Read more

Inside: Merging Communities

Happy 6th Birthday, LibreOffice

Linux Users v Windows Users, Debian Mourns Another

Filed under
-s

The Debian project today shared the news of the passing of a long time contributor on September 17. In other news, the Linux Journal offered a free digital copy of their September 2016 magazine. Bruce Byfield compared Linux users to Windows users and My Linux Rig spoke to elementary OS founder Daniel Foré about his "Linux Setup."

Read more

Unimpressive Yakkety Yak, Plasma 5 Issues in Leap

Filed under
-s

Today was a rough day in Linux distro news, Scott Gilbertson reviewed the Beta of upcoming Ubuntu 16.10 saying there's not a whole lot to recommend in this update. Neil Rickert test drove openSUSE's latest beta and had issues with his NVIDIA. Jesse Smith couldn't tell what was added to Uruk over base Trisquel and Gary Newell didn't see much point to portable Porteus since most stuff didn't work.

Read more

Also: Indicator Sound Switcher Makes Switching Audio Devices on Ubuntu a Snap

openSUSE Leap 42.2 Beta 2, Kubuntu 16.10 Beta too

Filed under
-s

openSUSE's Douglas DeMaio today announced the availability of Leap 42.2 Beta 2. This beta includes a beta of Plasma 5.8 LTS. Elsewhere, Valorie Zimmerman announced a beta for Kubuntu 16.10 for testers as well. Red Hat dominated the headlines today and not just for their continued success on Wall Street while the Microsoft/Lenovo story is running a close second. The Free Software Foundation needs input for their new swag line and LibreOffice won a Bossie Award.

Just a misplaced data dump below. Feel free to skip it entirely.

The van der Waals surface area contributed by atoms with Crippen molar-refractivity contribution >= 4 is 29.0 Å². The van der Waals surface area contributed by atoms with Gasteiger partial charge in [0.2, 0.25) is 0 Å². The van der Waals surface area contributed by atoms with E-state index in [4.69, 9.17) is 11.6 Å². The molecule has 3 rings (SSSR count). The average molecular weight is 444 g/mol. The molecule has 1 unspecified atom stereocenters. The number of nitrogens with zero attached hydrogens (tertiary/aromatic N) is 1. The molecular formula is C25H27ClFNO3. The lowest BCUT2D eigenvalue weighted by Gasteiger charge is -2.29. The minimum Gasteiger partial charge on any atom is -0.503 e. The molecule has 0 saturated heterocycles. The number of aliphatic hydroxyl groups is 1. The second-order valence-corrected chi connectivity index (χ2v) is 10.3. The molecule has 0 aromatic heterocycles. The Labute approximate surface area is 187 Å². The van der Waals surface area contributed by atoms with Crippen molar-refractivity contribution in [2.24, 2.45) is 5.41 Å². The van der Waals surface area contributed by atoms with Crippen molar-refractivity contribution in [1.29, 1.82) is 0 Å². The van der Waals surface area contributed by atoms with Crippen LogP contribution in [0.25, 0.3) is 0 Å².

Read more

Rosy Red Hat, GNOME 3.22, MS/Lenovo Barricading

Filed under
-s

Red Hat, Inc. released the financial results for the second quarter ending August 31, 2016 in a press release today. Red Hat stock seems to be going in the right direction for them as well even as insiders sell off their shares. The top story today must have been the skirmish resulting from reports of Linux being blocked from certain Lenovo laptops under orders from Microsoft. Elsewhere, GNOME 3.22 was released as a new age rating system is planned for 3.23. And finally, The Document Foundation reported the results of its 2016 Membership Committee elections.